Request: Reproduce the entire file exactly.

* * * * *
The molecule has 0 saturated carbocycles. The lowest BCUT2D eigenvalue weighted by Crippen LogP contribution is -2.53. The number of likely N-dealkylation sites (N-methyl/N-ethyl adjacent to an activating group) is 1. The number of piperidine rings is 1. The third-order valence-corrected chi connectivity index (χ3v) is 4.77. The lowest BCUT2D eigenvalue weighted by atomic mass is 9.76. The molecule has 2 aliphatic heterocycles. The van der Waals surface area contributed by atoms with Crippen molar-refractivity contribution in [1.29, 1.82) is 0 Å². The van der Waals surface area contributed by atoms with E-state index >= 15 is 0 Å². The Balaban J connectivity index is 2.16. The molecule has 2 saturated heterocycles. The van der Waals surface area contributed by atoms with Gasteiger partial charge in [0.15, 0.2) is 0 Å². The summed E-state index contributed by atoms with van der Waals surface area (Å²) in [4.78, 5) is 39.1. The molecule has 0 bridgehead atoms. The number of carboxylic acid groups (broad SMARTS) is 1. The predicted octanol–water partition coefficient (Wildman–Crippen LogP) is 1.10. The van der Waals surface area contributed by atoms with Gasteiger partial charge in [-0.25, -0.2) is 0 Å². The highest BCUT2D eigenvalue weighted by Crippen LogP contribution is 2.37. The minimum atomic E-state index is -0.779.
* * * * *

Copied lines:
The molecule has 0 saturated carbocycles. The lowest BCUT2D eigenvalue weighted by Crippen LogP contribution is -2.53. The number of likely N-dealkylation sites (N-methyl/N-ethyl adjacent to an activating group) is 1. The number of piperidine rings is 1. The third-order valence-corrected chi connectivity index (χ3v) is 4.77. The lowest BCUT2D eigenvalue weighted by atomic mass is 9.76. The molecule has 2 aliphatic heterocycles. The van der Waals surface area contributed by atoms with Crippen molar-refractivity contribution in [1.29, 1.82) is 0 Å². The van der Waals surface area contributed by atoms with E-state index >= 15 is 0 Å². The Balaban J connectivity index is 2.16. The molecule has 2 saturated heterocycles. The van der Waals surface area contributed by atoms with Gasteiger partial charge in [0.15, 0.2) is 0 Å². The summed E-state index contributed by atoms with van der Waals surface area (Å²) in [4.78, 5) is 39.1. The molecule has 0 bridgehead atoms. The number of carboxylic acid groups (broad SMARTS) is 1. The predicted octanol–water partition coefficient (Wildman–Crippen LogP) is 1.10. The van der Waals surface area contributed by atoms with Gasteiger partial charge in [-0.25, -0.2) is 0 Å². The highest BCUT2D eigenvalue weighted by Crippen LogP contribution is 2.37. The minimum atomic E-state index is -0.779.